Indian Heroes IloveIndia
T. Sadasivam was most noted for being a freedom fighter during India's fight for freedom from the English. With this biography, explore all about T. Sadasivam's profile, childhood and life.


Born On: September 4, 1902
Born In: Aangarai, Tiruchirapalli District, Madras Presidency, India
Died On: November 22, 1997
Career: Writer, Freedom Fighter, Singer, Film Producer, Journalist
Nationality: India

T. Sadasivam or Thiagaraja Sadasivam, or 'Kalki' Thiagaraja Sadasivam as the man was popularly known, was one of the greatest freedom fighters to hail from the peninsular India. Apart from being noted for his contribution to the revolts against British rule, Thiagaraja Sadasivam was known for being a talented singer, a writer and a journalist. Not many people may know this but Thiagaraja Sadasivam, being the man that he was, was also noted for his contributions to the world of film production. One of the greatest achievements that graced the life of T. Sadasivam was when he, along with Kalki Krishnamurthy, started off the renowned Tamil magazine 'Kalki'! Apart from all these claims to fame, T. Sadasivam was well-known as the spouse of one of India's most respected classical carnatic singers M.S. Subbulakshmi.

Early Life
Looking at it from any angle, the life of T. Sadasivam was anything but ordinary. For T. Sadasivam, the journey began in Aangarai, Tiruchirapalli District of Madras Presidency on September 4th, 1902 where he was born into an orthodox Brahmin family - however, the boy, at a very young age, managed to lean towards things less orthodox. It may surprise you to know that as a boy, the young T. Sadasivam, left school only to join the freedom struggle. Initially, he associated himself with the revolutionary chunk of the freedom movement, but with time, he adopted Gandhiji's philosophy of ahimsa. Legend has it that a very fiery T. Sadasivam once ran behind the horse drawn carriage of the explosive freedom fighter Subramania Siva and asked him if he could join the 'Bharat Samaj'. Surprised by the intrusion, Subramania Siva asked the youngster if he was ready to die for his country. Being as bold as he was, T. Sadasivam was quick to reply in the positive.

By 1920, Sadasivam found himself being a part of the 'Civil Disobedience Movement' that was led by C. Rajagopalachari. This participation in a way helped him stage his musical talents. As T. Sadasivam marched from village to village, the fervor he exhibited while singing patriotic songs was infectious and people were quick to get inspired by his talent and dedication towards the common cause of freedom.

Life threw a loveable card at T. Sadasivam during the month of July, 1936 when he met M.S. Subbulaksmi. They were a great match from the word go. M.S. Subbulaksmi, a renowned classical singer, was quick to support and subscribe to T. Sadasivam's ideological and political views. Sadasivam, on the other hand, was always more than willing to support and guide the musical career of Subbulaksmi. However, their romance couldn't culminate into a marriage then as Sadasivam was already married to Smt. Apithakuchambal and had also fathered two daughters, Radha and Vijaya, with her. It was only after the death of his first wife that he married Subbulaksmi on July 10, 1940.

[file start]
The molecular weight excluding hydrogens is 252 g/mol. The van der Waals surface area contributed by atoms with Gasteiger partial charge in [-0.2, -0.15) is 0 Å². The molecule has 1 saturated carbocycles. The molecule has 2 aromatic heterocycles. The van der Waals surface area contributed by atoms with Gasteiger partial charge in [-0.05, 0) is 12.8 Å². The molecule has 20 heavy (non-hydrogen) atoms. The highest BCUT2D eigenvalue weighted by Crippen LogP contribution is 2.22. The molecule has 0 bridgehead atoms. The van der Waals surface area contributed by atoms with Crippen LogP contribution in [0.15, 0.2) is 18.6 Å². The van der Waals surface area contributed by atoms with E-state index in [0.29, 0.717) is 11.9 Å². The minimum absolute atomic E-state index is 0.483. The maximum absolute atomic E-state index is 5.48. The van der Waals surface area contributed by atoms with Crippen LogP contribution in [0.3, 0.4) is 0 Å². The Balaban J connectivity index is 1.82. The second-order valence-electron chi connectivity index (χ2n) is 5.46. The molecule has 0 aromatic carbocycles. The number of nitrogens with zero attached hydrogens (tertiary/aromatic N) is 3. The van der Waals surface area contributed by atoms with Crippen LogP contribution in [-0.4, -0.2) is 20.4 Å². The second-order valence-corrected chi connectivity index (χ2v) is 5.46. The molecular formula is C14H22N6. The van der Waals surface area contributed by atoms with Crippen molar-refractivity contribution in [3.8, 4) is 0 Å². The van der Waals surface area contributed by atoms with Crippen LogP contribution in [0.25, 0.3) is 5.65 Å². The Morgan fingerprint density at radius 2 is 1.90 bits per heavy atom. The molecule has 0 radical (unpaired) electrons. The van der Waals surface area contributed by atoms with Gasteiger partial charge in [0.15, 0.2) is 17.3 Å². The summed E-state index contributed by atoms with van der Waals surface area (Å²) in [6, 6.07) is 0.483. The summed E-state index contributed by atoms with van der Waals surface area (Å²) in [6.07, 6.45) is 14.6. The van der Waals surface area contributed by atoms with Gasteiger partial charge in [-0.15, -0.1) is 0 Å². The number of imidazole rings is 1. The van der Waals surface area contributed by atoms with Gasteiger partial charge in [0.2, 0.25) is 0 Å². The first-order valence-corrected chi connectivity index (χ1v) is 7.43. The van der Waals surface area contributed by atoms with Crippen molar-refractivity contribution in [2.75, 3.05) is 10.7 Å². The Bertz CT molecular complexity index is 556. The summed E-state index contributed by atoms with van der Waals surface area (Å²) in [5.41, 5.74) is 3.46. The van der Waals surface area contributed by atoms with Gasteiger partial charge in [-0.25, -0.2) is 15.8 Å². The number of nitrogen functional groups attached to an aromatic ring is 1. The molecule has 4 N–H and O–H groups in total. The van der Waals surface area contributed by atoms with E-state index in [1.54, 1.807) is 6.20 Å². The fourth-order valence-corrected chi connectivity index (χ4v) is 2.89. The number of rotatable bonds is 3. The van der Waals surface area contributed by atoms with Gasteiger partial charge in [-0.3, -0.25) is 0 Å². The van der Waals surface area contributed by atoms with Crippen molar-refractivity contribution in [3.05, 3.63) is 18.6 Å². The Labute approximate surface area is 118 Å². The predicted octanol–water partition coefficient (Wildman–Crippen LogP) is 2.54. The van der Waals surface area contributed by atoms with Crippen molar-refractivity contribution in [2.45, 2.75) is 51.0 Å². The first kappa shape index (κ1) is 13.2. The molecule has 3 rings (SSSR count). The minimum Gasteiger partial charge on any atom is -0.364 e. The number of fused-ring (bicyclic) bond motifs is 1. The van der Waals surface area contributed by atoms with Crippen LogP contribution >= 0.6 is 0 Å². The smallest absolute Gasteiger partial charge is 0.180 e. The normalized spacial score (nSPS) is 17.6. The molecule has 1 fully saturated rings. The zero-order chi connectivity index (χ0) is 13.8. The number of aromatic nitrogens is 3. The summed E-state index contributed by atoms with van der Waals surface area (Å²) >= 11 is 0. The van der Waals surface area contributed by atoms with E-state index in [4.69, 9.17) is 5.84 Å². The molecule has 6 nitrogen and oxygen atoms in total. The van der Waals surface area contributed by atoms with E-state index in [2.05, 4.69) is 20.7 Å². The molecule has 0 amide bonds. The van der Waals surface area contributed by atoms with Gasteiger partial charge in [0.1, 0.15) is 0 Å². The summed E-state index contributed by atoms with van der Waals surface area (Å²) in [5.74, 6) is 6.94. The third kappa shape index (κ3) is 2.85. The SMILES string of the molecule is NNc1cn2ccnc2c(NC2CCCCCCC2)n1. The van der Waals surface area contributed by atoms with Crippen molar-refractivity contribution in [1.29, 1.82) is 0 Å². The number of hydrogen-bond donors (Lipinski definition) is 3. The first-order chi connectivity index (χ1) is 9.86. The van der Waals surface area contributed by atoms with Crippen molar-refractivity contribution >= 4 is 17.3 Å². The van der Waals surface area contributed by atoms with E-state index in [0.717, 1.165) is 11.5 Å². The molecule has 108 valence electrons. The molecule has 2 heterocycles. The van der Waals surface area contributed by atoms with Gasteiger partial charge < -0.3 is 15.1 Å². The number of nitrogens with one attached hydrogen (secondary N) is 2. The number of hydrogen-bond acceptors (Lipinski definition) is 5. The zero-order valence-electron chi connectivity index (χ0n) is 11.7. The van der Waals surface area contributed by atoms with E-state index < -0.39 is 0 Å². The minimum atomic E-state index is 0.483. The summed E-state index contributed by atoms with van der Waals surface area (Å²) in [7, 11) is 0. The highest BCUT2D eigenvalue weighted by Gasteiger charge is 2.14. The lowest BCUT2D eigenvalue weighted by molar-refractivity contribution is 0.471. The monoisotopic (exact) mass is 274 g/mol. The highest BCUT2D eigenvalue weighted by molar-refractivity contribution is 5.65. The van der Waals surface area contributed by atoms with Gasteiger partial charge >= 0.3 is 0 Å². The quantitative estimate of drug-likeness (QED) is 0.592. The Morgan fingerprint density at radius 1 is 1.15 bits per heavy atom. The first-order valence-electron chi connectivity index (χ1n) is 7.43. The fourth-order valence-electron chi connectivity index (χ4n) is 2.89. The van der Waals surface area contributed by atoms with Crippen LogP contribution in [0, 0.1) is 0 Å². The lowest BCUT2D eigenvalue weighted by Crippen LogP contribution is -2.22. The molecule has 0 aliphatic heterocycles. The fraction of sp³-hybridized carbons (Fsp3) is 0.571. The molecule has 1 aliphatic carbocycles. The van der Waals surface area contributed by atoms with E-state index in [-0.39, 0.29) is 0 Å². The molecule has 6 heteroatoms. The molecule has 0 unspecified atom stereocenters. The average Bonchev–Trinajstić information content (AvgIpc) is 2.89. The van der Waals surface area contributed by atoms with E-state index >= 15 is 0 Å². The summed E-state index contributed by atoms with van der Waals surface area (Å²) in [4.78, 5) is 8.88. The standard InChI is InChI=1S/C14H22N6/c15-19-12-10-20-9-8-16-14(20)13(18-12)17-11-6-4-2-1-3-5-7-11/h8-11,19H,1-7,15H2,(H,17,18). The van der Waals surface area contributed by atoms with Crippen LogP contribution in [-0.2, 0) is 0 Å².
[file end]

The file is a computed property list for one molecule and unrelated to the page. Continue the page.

The year 1941 saw a turn in the life of T. Sadasivam. This was the year in which he, along with his friend Kalki R. Krishnamurti, launched the magazine "Kalki". The newspaper was a national weekly and went on to become a roaring success. Post the death of Krishnamurti, who was the editor of the newspaper, Sadasivam, in 1954, took control of the reigns of the magazine. As far as the qualities and standards of Kalki went, Sadasivam was adamant, all the while refusing to make compromises of any sort on the kind of content that went into it.

As a friend, Sadasivam was really one of the best. The friendships he made at a very young age lasted for life. He was also noted for being extremely charitable and accommodating when it came to helping the needy and he always assisted the unemployed in securing employment. Anyone who knew anything about Sadasivam could tell you that this gem of a man along with his wife, M.S. Subbulaksmi, made extensive contributions of almost over Rs. 4 crores towards charity.

A little on the last goal of T. Sadasivam's life - The man took it on himself to raise funds for building a 'Mani Mandapam' in honour of his spiritual leader, late Chandrasekharendra Saraswati, the Sankaracharya of Kanchi Kamakoti Peetham. The Mani Mandapam was to be built near Kanchipuram and T. Sadasivam proved that just like how he was devoted to his friends, he was devoted to his 'guru' too. He literally worshipped his leader, looking up to him as a 'God on earth'.

'Kalki' Thiagaraja Sadasivam passed away at the ripe old age of 95 on November 22, 1997 in the southern city of Chennai in Tamil Nadu, India.

Although T. Sadasivam is no more, his legend still lives on. He was one of the last freedom fighters who happened to stay away from political activities post C. Rajagopalachari's death. However, T. Sadasivam's concern and love for the nation and people who sought his help stayed steadfast until his dying breath.

1902: Born at Aangarai, Tiruchirapalli District, Madras Presidency, India
1920: Played an active role in the Civil Disobedience Movement
1936: Met his wife-to-be M.S. Subbulakshmi
1940: Married M.S Subbulaksmi, post the passing way of his first wife
1941: Along with friend Kalki R. Krishnamurti, starts off 'Kalki', a national weekly
1997: Dies in the city of Chennai, Tamil Nadu, India